Alan Thicke 01
'Growing Pains' actor dead at 69
01:07 - Source: CNN
CNN  — 

The role of psychiatrist and father Jason Seaver on “Growing Pains” was the best gig Alan Thicke almost didn’t get.

The TV star recounted the story of his casting on the sitcom in a 2011 interview.

When ABC sought out to fill roles on “Growing Pains” in the early 1980s, he explained, the network first looked at a few emerging young actors. Thicke was one. Another? Bruce Willis.

“So I guess there would’ve been a chance that I would have been in ‘Moonlighting’ and Bruce Willis would have been [the family’s] dad,” he said.

In hindsight, it’s hard to imagine anyone other than Thicke, who died Tuesday, in Jason Seaver’s shoes.

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Seaver debuted as it was becoming more common to see men on TV breaking gender norms. On the show, the mild-mannered dad worked from home so his wife could return to her demanding job as a reporter.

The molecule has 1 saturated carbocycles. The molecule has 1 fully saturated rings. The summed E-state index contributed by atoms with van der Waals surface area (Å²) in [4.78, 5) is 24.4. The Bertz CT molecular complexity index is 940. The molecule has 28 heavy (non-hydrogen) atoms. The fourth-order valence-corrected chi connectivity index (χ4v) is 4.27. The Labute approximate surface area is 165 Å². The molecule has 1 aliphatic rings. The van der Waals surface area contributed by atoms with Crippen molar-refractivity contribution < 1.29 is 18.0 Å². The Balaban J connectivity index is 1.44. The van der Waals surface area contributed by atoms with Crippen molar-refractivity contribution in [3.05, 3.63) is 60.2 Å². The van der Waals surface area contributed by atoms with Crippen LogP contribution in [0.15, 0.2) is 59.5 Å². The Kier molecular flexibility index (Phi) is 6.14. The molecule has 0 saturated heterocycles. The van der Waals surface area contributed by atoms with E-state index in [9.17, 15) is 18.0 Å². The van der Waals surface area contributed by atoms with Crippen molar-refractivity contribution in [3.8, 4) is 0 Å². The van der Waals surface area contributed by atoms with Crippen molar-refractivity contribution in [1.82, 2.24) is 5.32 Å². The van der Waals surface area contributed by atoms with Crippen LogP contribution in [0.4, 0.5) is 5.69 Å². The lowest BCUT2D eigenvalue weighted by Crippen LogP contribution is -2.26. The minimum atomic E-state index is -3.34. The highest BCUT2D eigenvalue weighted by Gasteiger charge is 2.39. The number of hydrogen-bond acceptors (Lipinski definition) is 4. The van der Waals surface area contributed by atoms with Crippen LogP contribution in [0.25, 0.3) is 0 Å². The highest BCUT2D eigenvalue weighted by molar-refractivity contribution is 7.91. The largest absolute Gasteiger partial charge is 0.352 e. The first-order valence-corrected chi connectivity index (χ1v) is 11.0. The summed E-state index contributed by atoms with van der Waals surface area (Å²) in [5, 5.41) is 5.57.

“Growing Pains” premiered in 1985, a year after “Who’s the Boss” and “Charles in Charge,” two shows in which male characters filled domestic roles previously only portrayed by female characters. TV was finally catching up with the real world.

Jason Seaver was hands-on at home. He was even a father figure to Luke (Leonardo DiCaprio), a troubled and semi-homeless teen who spent a lot of time at the Seavers’ house.

When son Mike (Kirk Cameron) came home after curfew and revealed to his father that he’d turned down cocaine at a party, his dad expressed not anger but pride. And when Luke poured out the contents of the Seavers’ liquor cabinet because he was afraid drinking would cause them to act like his alcoholic stepfather, the Seavers didn’t reprimand the young boy – they invited him to live with them.

And when his wife considered turning down a once-in-a-lifetime career opportunity in Washington, D.C., Jason told her the job was too good to refuse.

The series ended with the family packing up their home and moving to the nation’s capital.

Jason Seaver was a TV dad for a new generation who also ranked among the all-time greats – the Mike Bradys, the Ward Cleavers and the Steven Keatons.

It wasn’t just his advice, his understanding tone or his cheesy jokes. It was that he cared enough to be there for all of it – rain or shine.

There are few “Growing Pains” fans who won’t fondly remember “sharin’ the laughter and love” with Thicke.